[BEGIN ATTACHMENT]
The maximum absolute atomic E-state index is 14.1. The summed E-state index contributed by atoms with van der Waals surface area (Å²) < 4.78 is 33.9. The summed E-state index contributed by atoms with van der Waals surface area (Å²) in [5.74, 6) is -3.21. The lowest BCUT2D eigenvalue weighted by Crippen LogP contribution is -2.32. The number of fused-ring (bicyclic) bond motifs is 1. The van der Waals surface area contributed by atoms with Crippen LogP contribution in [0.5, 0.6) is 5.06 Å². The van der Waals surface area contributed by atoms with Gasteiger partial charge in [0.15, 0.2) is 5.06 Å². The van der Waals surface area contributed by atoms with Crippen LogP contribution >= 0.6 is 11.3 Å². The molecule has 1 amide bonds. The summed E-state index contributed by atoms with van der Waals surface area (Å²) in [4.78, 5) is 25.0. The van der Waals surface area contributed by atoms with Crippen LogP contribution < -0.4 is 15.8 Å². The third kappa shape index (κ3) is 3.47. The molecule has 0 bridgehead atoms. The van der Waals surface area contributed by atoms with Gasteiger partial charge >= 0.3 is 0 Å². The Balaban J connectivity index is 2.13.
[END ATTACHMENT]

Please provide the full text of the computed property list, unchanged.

The maximum absolute atomic E-state index is 14.1. The summed E-state index contributed by atoms with van der Waals surface area (Å²) < 4.78 is 33.9. The summed E-state index contributed by atoms with van der Waals surface area (Å²) in [5.74, 6) is -3.21. The lowest BCUT2D eigenvalue weighted by Crippen LogP contribution is -2.32. The number of fused-ring (bicyclic) bond motifs is 1. The van der Waals surface area contributed by atoms with Crippen LogP contribution in [0.5, 0.6) is 5.06 Å². The van der Waals surface area contributed by atoms with Gasteiger partial charge in [0.15, 0.2) is 5.06 Å². The van der Waals surface area contributed by atoms with Crippen LogP contribution >= 0.6 is 11.3 Å². The molecule has 1 amide bonds. The summed E-state index contributed by atoms with van der Waals surface area (Å²) in [4.78, 5) is 25.0. The van der Waals surface area contributed by atoms with Crippen LogP contribution < -0.4 is 15.8 Å². The third kappa shape index (κ3) is 3.47. The molecule has 0 bridgehead atoms. The van der Waals surface area contributed by atoms with Gasteiger partial charge >= 0.3 is 0 Å². The Balaban J connectivity index is 2.13.